Right Hooker Week: 1994 Audi S2 Avant

Right Hooker Week: 1994 Audi S2 Avant

With the news that in a short twenty-three years Britain plans on no longer having internal combustion engines for sale, I was struck with the idea of a theme week. We haven’t done one in a while, but what about looking at some of the cars that are available in England that won’t be welcome there soon, but would be right at home in my driveway? Sure, they’ll mostly be right hand drive, but I’ve done it before and for the price of some of these cars I’d be happy to offer them sanctuary when they’re no longer register-able in Great Britain.

With that in mind, I’ll start with what is likely top of my list – the Audi S2 Avant. I know, I know – most enthusiasts pine over the much more legendary, quicker and more rare RS2. But there are a few reasons for me to like the S2 even more. When I lived in England, there was a Cyclamen example that parked near my flat. I ran by it often, and even had a few daydreams as training miles passed under foot that I’d be rowing through the gears. So, it is with a bit of nostalgia that I view them every time. Next, I like the look more. The gaping guppy look of the RS2 became signature for the RS models moving forward, but the S2 is very handsome in a classic Audi way without being as shouty. But most of all, it’s the price. While RS2s are still treading in the $40-$100,000 range for decent examples, a very nice S2 Avant can be had for only a fraction of that amount:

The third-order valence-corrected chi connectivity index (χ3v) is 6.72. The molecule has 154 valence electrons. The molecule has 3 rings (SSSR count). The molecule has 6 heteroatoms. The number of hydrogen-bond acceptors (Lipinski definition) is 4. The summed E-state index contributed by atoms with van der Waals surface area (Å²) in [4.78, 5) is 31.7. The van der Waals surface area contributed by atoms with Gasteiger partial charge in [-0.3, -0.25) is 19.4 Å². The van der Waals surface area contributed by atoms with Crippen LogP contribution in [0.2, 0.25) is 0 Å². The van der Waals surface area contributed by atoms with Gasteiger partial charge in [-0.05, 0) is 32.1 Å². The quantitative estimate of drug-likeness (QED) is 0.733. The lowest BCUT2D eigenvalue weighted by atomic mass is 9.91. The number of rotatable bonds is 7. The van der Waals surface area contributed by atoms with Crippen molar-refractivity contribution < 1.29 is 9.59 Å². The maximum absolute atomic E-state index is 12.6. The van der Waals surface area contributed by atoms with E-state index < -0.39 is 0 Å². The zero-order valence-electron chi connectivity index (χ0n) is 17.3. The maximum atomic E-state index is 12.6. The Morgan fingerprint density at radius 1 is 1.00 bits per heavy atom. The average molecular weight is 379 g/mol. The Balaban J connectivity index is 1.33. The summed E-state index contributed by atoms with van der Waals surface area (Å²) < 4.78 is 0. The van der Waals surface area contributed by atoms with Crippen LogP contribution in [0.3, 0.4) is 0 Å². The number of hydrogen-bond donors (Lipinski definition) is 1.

CLICK FOR DETAILS: 1994 Audi S2 Avant on eBay.co.uk

2002 Audi S6 Avant 6-speed

2002 Audi S6 Avant 6-speed

Seriously, what’s the deal? Almost immediately after completing expensive 6-speed manual swaps, both S6 and S8s come up for sale. Today’s example, having covered about 9,000 miles since its swap, might be one of the most traveled examples with a manual swap that I’ve seen. Are the results not what people were expecting? That the manual was combined with the S4’s similar V8 in a package that many enthusiasts love would tend to be an indication that the output of this equation should be quite good. Yet, it’s frankly not all that uncommon to run across a manual swapped C5 or D2 that, after several thousand dollars worth of work and programming, is now up for sale. There’s even one near me for under $4,000 – complete!

So what do you think the deal is?

CLICK FOR DETAILS: 2002 Audi S6 Avant 6-speed on Denver Craigslist

Signature Color Face-Off: 2004 v. 2007 Audi S4 Avants

Signature Color Face-Off: 2004 v. 2007 Audi S4 Avants